Over two million Ontario students missed class Friday as a strike by the province’s four largest education unions shut down the public education system in Canada’s most populous province.
Members of the Elementary Teachers’ Federation of Ontario (ETFO), Ontario Secondary School Teachers’ Federation (OSSTF), Ontario English Catholic Teachers’ Association (OECTA), and Association des enseignantes et des enseignants franco-ontariens (AEFO) staged a one-day walkout amid growing tensions between the unions and the Progressive Conservative government of Premier Doug Ford.
Thousands of striking teachers and education workers rallied in front of the provincial legislature at Queen’s Park in Toronto on Friday, marking the first time in over 20 years that teachers and education workers from all four major unions walked off the job.
Members of the four unions in Peel Region also planned to hold a mass picket, with teachers set to form a 30-kilometre line from Caledon, a northwestern suburb of Toronto, to the shores of Lake Ontario in Mississauga, southwest of Toronto.
The provincial government and the teachers’ unions are at odds over government plans to cut education funding and increase class sizes.
Liz Stuart, head of the OECTA, told CBC News the rally shows that education workers are largely united in their job action.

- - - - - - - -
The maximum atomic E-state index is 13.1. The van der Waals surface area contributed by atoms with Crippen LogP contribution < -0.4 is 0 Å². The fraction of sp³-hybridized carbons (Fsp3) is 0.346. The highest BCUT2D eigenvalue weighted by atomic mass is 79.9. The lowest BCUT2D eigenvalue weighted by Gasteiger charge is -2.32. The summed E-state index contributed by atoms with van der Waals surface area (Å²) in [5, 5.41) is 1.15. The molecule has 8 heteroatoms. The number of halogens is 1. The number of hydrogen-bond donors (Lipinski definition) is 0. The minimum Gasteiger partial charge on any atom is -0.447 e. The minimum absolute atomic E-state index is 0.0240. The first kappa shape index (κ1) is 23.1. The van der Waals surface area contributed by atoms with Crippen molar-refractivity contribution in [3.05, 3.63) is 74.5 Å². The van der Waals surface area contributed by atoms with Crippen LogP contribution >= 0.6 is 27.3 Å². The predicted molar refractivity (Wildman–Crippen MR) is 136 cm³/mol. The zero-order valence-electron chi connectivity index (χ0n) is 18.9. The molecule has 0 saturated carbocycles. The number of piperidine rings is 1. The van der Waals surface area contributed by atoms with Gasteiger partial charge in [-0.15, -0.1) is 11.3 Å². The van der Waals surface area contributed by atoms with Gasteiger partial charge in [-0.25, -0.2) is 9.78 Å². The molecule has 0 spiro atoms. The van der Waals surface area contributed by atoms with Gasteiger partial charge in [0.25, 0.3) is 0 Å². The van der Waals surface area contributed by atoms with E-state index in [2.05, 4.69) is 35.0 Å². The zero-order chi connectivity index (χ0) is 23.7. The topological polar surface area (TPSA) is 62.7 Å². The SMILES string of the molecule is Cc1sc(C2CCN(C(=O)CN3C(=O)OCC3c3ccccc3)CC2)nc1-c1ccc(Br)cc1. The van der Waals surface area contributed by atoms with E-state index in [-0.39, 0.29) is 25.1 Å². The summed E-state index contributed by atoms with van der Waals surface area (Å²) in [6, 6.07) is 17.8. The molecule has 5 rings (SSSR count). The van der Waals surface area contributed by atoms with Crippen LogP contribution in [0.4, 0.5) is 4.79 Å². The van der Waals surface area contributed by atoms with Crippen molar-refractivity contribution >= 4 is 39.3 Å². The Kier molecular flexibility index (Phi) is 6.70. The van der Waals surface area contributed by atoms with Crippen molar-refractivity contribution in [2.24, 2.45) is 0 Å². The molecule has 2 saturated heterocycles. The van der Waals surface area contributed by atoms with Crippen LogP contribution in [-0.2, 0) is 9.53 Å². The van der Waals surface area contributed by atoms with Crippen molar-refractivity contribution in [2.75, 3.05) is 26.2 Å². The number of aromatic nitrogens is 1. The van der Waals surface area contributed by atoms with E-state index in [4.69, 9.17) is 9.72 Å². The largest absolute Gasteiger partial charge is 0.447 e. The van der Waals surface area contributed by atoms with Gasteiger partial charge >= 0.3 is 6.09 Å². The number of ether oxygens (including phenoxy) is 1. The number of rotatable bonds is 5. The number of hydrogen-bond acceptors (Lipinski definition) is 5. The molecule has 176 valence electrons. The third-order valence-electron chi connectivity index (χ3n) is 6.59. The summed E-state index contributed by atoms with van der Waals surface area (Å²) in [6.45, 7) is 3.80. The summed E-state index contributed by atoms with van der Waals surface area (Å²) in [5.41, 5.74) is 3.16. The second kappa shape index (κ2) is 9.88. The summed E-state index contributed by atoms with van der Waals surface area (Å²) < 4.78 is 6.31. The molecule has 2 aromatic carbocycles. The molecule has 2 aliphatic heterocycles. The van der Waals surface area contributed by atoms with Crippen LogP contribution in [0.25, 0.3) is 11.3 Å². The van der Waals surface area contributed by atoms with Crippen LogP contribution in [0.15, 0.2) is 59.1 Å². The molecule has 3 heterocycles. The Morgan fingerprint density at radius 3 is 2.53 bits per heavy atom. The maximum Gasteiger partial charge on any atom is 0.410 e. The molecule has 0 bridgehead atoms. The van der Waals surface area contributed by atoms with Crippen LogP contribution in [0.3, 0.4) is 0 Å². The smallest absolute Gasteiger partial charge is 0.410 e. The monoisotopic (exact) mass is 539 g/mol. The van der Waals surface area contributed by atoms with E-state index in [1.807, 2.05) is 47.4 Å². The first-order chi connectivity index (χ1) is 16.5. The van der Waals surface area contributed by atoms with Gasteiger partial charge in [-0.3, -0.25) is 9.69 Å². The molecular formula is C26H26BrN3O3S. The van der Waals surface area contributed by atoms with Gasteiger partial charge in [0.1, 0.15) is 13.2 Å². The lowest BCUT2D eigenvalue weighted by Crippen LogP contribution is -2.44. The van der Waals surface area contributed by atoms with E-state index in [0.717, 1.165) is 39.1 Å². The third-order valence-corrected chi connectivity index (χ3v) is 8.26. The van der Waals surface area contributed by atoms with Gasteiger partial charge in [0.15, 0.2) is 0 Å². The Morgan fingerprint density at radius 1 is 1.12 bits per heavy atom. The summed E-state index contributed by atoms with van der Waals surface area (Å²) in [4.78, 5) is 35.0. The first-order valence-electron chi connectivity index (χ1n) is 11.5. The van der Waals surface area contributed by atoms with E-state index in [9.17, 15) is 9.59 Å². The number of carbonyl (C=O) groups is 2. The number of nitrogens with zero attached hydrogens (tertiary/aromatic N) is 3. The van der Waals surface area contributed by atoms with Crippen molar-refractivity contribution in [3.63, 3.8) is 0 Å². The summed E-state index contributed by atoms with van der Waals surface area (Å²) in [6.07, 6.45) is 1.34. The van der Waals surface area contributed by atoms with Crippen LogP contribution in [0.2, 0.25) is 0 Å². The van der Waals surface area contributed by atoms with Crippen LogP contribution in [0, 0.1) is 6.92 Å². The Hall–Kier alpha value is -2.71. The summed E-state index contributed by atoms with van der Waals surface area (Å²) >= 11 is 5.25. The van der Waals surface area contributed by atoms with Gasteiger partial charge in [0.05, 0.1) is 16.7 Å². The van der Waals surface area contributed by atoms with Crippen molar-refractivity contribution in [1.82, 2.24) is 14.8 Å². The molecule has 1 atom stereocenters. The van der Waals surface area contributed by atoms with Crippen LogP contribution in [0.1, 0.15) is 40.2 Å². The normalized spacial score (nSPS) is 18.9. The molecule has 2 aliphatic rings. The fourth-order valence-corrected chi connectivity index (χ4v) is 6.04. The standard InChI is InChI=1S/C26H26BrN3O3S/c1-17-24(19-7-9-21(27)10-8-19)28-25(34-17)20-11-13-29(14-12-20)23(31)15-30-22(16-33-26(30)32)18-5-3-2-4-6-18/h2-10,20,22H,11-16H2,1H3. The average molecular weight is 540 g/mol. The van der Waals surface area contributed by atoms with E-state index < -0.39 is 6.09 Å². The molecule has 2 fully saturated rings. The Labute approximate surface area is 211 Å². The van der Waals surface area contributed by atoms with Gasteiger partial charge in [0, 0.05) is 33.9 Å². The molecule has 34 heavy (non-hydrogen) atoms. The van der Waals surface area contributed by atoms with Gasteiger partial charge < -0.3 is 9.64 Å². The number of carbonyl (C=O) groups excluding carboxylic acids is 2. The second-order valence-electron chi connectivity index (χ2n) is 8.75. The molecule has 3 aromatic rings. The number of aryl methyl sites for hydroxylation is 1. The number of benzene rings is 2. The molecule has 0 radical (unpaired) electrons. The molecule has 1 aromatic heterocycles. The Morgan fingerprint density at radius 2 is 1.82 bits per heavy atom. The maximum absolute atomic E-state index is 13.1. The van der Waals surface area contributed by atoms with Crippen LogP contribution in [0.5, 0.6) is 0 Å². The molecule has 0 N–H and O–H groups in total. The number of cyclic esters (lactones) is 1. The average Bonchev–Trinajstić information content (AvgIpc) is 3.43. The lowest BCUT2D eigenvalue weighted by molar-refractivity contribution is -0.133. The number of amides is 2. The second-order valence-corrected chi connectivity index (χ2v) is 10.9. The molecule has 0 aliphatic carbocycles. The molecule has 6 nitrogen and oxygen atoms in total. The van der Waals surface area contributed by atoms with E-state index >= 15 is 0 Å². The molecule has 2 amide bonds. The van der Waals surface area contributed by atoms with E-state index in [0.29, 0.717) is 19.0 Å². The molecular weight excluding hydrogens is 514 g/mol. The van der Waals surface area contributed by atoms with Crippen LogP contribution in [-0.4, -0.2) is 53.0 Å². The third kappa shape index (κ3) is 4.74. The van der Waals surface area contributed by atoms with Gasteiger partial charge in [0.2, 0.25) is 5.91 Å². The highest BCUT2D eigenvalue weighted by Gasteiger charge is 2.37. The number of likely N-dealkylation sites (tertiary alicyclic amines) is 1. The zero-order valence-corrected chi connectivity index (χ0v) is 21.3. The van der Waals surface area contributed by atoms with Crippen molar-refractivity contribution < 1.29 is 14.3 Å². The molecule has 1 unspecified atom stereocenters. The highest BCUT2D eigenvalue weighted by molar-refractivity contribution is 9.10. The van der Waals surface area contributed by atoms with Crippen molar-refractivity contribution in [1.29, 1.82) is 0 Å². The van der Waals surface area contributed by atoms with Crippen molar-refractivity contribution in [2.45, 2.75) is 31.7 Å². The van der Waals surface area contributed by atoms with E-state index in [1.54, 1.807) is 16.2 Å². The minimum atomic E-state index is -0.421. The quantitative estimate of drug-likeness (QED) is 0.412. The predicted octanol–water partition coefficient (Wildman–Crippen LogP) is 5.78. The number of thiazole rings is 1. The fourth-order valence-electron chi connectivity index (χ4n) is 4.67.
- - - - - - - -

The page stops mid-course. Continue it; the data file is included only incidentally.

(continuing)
“We want to have this government understand that over 200,000 teachers and education workers across this province are standing up and in one voice saying you must pull back these cuts, you must allow us to continue to offer a world-class public education system,” she told CBC News.
Ford’s government announced last spring it would increase average high school class sizes from 22 to 28 and require students to take four e-learning courses to graduate.
Education Minister Stephen Lecce offered to instead increase average high school class sizes to 25 and require two online learning courses, but the unions have been pressing for no class size increases and for no mandatory e-learning courses.
All the teachers’ unions are asking for around two per cent in annual salary increases, while the government won’t budge beyond offering one per cent. It passed legislation last year capping wage hikes for all public sector workers at one per cent for three years.
The teachers’ unions and several others are fighting the law in court, arguing it infringes on collective bargaining rights.
Lecce called Friday’s strike “deeply concerning.”
“I think the mission of the government, given the parents of this province have been very clear that they don’t want their children’s education to be compromised and they don’t want their lives to be upended, is that all parties have an obligation to stay at the table and get a deal,” Lecce told CBC Radio’s Metro Morning show.
With files from CBC News and The Canadian Press